“Many Portuguese souvenirs and contemporary designs now sport this distinctively curved heart with its crown-like growth at the top so you’re bound to see it at some point.
But what’s the story behind the shape?
Viana do Castelo has adopted the wonky heart as its emblem.
Back in Ancient Greece, the heart was considered to be the centre of life and the source of charity, brotherhood and, of course, love.
Much later, these attributes morphed into religious depictions of saints with their hearts showing outside their chest, often surrounded by flames to amplify the warmth and strength of the love stemming from the organ.
The cult of the Sacred Heart of Jesus first introduced these external flaming hearts to Portugal at the end of the 18th century.
The basilica at Santa Luzia that overlooks the city of Viana do Castelo is also called the Temple of the Sacred Heart of Christ so there’s a strong local connection with this symbology.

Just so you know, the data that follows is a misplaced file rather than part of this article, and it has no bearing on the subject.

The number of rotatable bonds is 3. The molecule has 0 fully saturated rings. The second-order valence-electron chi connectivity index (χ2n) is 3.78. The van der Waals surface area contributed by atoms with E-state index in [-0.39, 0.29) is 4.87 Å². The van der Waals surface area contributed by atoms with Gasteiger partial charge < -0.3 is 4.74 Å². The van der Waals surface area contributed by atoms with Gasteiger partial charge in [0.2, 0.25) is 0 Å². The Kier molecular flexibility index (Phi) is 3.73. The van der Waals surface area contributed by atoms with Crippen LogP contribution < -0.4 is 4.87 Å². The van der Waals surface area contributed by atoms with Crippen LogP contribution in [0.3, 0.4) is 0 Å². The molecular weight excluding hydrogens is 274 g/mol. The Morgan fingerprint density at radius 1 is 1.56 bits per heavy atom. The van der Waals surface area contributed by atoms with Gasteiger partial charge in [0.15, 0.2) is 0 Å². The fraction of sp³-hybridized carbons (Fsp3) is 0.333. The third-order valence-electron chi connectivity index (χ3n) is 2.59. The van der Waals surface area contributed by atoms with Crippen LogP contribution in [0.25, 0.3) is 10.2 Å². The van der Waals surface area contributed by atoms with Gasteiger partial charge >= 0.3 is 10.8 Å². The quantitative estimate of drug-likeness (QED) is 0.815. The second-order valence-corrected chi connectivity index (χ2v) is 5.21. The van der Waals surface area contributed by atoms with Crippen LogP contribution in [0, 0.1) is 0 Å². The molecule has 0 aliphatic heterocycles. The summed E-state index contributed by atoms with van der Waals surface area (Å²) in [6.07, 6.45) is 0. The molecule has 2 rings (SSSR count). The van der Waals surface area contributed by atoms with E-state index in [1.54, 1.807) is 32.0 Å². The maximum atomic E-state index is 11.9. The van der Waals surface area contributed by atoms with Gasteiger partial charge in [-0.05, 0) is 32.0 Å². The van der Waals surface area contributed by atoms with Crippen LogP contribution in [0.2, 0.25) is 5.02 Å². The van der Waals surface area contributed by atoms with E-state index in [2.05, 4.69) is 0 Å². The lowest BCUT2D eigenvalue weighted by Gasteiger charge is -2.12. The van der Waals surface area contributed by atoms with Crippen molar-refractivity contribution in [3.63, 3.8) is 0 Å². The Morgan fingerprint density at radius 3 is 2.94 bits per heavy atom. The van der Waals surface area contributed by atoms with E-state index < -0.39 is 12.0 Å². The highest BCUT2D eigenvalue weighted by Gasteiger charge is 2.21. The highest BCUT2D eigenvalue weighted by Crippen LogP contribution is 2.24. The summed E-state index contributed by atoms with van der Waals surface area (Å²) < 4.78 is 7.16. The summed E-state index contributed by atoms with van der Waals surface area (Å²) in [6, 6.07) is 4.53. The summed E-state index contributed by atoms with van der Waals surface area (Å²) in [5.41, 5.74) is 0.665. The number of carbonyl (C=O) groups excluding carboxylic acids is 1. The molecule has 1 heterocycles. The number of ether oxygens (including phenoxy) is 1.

The extra part that sits atop the Viana heart and gives it its distinctive shape is a stylized version of these flames. The twist in the tail of the heart remains a mystery, however. It was most likely a design that became fashionable and later developed into a firm feature of the golden hearts from the Minho region.
The filigree hearts weren’t originally very popular given the labour and skill involved in creating them. Other more common forms involved sheet metal beaten to form a hollow heart or more elaborate embossed gold.
These days, you’re far more likely to see the filigree version. They certainly look prettier and more romantic.
The Viana’s heart has captured the imagination of other Portuguese creatives and you’ll also find it incorporated into the beautifully embroidered handkerchiefs of love, also from the Minho region, as well as murals, contemporary art and street decorations.”